duction; during the process of production of the commodity a new value must have been created.
This leads us to the question as to how the value of commodities arises.
VALUE IN USE AND EXCHANGE VALUE THE SOCIALLY NECESSARY LABOUR
(Extracted from vol. 1, ch. 1 & 2.)
A COMMODITY is primarily an external object, which by reason of its qualities satisfies some sort of human want. Every useful thing, such as iron, paper, etc., must be considered from a double point of view--according to quality, and according to quantity. Every such thing has numerous qualities, and can thus be useful in many ways. The usefulness of the thing implies that it is a value in use. But this usefulness is not, so to speak, something hanging indefinitely in the air. Conditioned by the physical qualities of the commodity, it cannot exist apart from the latter. The substance itself of the commodity--such as iron, wheat, diamond, etc.-- possesses therefore a value in use.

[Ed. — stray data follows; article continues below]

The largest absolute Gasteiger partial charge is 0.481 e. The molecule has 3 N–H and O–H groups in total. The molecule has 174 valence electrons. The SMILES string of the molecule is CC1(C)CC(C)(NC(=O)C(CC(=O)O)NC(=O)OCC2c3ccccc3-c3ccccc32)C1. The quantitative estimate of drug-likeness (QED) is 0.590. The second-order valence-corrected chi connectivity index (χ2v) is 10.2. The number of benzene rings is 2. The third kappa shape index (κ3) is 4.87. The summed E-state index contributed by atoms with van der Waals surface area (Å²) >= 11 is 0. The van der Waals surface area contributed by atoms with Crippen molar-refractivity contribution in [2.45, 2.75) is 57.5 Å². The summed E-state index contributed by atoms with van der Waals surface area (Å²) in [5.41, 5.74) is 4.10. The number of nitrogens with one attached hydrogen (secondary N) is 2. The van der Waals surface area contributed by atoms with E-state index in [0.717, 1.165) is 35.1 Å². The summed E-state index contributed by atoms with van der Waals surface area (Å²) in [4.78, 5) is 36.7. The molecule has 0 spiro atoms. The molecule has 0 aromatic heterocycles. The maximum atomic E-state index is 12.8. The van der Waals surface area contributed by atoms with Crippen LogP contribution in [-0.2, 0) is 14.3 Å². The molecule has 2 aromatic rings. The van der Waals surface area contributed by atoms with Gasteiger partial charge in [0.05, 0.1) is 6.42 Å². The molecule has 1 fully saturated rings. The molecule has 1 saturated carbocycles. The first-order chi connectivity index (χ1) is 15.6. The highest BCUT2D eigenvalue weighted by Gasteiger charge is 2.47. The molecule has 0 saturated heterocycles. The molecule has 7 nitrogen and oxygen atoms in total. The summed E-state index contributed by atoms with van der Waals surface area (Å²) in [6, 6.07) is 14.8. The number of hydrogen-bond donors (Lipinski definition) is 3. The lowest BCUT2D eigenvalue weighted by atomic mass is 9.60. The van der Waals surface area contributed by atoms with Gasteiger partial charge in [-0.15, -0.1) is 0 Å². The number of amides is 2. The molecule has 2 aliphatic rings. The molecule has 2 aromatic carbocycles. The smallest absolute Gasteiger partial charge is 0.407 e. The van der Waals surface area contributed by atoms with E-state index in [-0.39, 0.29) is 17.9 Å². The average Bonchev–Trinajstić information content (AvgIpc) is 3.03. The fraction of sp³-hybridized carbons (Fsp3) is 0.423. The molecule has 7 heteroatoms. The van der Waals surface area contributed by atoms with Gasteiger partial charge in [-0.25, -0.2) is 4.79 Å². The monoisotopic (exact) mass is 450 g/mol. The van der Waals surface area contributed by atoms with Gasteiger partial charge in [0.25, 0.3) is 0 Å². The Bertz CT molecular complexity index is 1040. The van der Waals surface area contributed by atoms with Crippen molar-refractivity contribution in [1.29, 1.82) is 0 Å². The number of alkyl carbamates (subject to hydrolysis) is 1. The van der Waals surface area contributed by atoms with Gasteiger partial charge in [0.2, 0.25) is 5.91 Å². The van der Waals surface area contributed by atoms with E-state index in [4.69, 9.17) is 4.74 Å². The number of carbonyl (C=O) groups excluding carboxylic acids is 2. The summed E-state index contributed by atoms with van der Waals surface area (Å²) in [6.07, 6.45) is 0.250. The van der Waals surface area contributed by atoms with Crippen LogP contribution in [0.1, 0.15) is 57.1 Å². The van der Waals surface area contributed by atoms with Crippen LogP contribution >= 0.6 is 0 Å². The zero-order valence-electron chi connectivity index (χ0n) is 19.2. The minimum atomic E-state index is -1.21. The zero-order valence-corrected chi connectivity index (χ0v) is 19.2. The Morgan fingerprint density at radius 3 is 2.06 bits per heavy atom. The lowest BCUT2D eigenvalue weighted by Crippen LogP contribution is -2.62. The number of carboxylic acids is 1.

Exchange Value appears primarily as the quantitative relation in which values in use of one kind are exchanged against values in use of another kind. A definite quantity of one commodity is regularly exchanged for a specific quantity of another: that constitutes its exchange value--a relation which changes constantly according to time and locality. Thus does exchange value seem to be something accidental and purely relative, i. e. (as Condillac expressed it) it seems "to consist solely in the relation of the commodities to our wants." A value in exchange inherent in commodities appears thus an impossibility. Let us consider the question more closely.
A given commodity, let us say a ton of wheat, is exchanged for a specific amount of boot-blacking, silk, or gold, etc., in a word, for other commodities in varying proportions. Corn